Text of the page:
Tory cuts twist the knife even further in one of the UK’s poorest areas
From 1 September, people in Cornwall will have no access to legal aid for housing cases. This news follows the announcement that housing charity Shelter also closed its only office in the county.
Legal aid cuts have been driven by successive Conservative-led governments since 2012. But these cuts also limit access to basic human rights for the poorest people in the UK.
“Access to justice”
Russell James – a barrister specialising in housing – shared the news on Twitter:
Paul Farmer, Labour’s prospective parliamentary candidate for Camborne, Redruth and Hayle in Cornwall told The Canary:
Russell James’s warning goes straight to the heart of two of the many Conservative failures and injustices – their destruction of the legal aid system, and their appalling record on housing. In Cornwall, these come together toxically and, as so often in Conservative ideology, it is the most vulnerable in our communities that suffer
And shadow chancellor John McDonnell also called this news “disgraceful”. Because it affects people under threat of eviction, possession orders and facing potential homelessness:
This news is a further twist of the knife to people in Cornwall. Because the county is the “second poorest region in the whole of northern Europe”.
Despite its stunning landscape which draws thousands of visitors each year, 5% of Cornish neighbourhoods are “among the most deprived in England”. And 17 more “are among the most deprived (worst 10%) in England”. In 2016, over a quarter of children were identified as living in poverty.
And in fact, the beauty of the county is driving a housing crisis. The desire for second homes means that the average house price is around 12 times more than the average Cornish salary of £14,300, while second homes push private rents far beyond the income of most Cornish people. As a result, there are about 20,000 people on waiting lists for social housing.
Cornwall also has the third highest rate of homelessness in the country.
So many people desperately need access to legal aid to prevent a further rise in homelessness. James flagged this issue with several Tory MPs in April:
@MPGeorgeEustice @sheryllmurray @stevedouble @DerekThomasUK In April I asked what any of you were doing about a similar issue (loss of court duty provider in Housing in Cornwall). I was ignored. I repeat, what are you doing about loss of access to justice for your most vulnerable
— Russell James (@RussellJJames) September 2, 2018
And, sadly, it’s part of a wider nationwide trend:
Housing lawyers are almost non existent in the whole of the UK and its not just legal aid. Most tenants now rep themselves and its seen a major injustice especially for those who are ill or disabled and have to fight their landlords without any help.
— ? ? Teresa Cooper (@Teresacooper) September 2, 2018
Coupled with the closure of Shelter, lack of legal aid is disastrous for people in Cornwall. Although as James pointed out, this draws attention to a nationwide housing crisis, rising homelessness and lack of funding for charities like Shelter.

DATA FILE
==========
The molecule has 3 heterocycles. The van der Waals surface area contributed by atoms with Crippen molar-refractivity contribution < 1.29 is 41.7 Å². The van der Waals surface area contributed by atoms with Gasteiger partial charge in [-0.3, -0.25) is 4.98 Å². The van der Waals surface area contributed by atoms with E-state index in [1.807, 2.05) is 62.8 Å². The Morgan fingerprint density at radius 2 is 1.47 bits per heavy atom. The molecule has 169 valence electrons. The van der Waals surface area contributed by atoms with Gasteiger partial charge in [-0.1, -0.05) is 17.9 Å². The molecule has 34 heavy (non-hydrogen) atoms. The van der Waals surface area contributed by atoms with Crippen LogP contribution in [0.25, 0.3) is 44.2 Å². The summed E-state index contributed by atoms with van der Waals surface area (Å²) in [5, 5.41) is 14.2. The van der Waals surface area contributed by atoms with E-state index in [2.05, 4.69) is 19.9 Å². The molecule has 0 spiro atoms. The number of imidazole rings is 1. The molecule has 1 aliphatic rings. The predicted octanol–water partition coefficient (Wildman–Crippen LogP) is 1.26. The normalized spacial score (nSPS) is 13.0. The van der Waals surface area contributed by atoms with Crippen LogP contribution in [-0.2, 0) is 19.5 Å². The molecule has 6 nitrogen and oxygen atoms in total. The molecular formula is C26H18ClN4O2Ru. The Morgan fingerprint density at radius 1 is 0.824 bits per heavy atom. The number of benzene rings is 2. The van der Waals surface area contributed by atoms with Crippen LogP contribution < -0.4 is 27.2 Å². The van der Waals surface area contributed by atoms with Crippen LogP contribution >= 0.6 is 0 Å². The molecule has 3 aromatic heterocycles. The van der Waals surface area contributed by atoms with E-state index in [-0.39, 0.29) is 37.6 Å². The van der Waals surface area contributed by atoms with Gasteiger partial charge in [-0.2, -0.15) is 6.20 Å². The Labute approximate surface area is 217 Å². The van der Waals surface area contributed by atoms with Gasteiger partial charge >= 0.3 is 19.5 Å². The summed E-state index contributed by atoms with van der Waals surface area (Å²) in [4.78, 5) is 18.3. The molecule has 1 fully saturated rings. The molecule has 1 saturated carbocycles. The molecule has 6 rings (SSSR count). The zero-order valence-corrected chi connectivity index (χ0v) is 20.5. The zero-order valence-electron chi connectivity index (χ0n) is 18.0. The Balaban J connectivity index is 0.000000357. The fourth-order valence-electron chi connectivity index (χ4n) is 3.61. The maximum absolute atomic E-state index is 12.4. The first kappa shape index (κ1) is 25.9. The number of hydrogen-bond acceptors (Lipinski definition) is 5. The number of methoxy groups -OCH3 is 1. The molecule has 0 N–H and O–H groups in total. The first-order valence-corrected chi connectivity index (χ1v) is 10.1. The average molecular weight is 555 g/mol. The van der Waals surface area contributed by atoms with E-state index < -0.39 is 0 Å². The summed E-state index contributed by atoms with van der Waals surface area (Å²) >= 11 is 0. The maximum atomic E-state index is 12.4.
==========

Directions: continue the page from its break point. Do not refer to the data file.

Legal aid was introduced by a Labour government in 1949, at the same time as the NHS and the welfare reforms. It provides free legal advice and representation to those who can’t afford it, from public funds. But in 2012, new legislation was introduced that aimed to save £350m a year. These changes removed “divorce, child contact, welfare benefits, employment, clinical negligence, and housing” from the remit of legal aid “except in very limited circumstances”.
In July 2018, a report by the Joint Committee on Human Rights, chaired by Labour MP Harriet Harman, concluded that legal aid cuts:
have made the enforcement of human rights “simply unaffordable” for many people… [It] recommended an “urgent review” of the system of legal advice and support for people facing breaches of their human rights.
The report also warned that many areas have become “legal aid deserts”. Rachel Logan from Amnesty International UK identified Devon and Cornwall as one of these deserts in relation to lack of legal aid for immigration cases.
This latest news pushes Cornwall even further into that desert because safe housing is one of the most basic and fundamental human rights.
As Farmer said:
We really, really cannot go on like this. The law is expensive – if we don’t all have access, it is simply a means for the repression of the poor by the wealthy.
And he’s right. Legal aid cuts are one of the least reported, but potentially most damaging, cuts made by this Tory government. Alongside the decimation of the NHS and welfare, this is another cut we need to stand against.
– Join The Canary, so we can keep holding the powerful to account.
Featured image via Pexels
We know everyone is suffering under the Tories - but the Canary is a vital weapon in our fight back, and we need your support
The Canary Workers’ Co-op knows life is hard. The Tories are waging a class war against us we’re all having to fight. But like trade unions and community organising, truly independent working-class media is a vital weapon in our armoury.
The Canary doesn’t have the budget of the corporate media. In fact, our income is over 1,000 times less than the Guardian’s. What we do have is a radical agenda that disrupts power and amplifies marginalised communities. But we can only do this with our readers’ support.
So please, help us continue to spread messages of resistance and hope. Even the smallest donation would mean the world to us.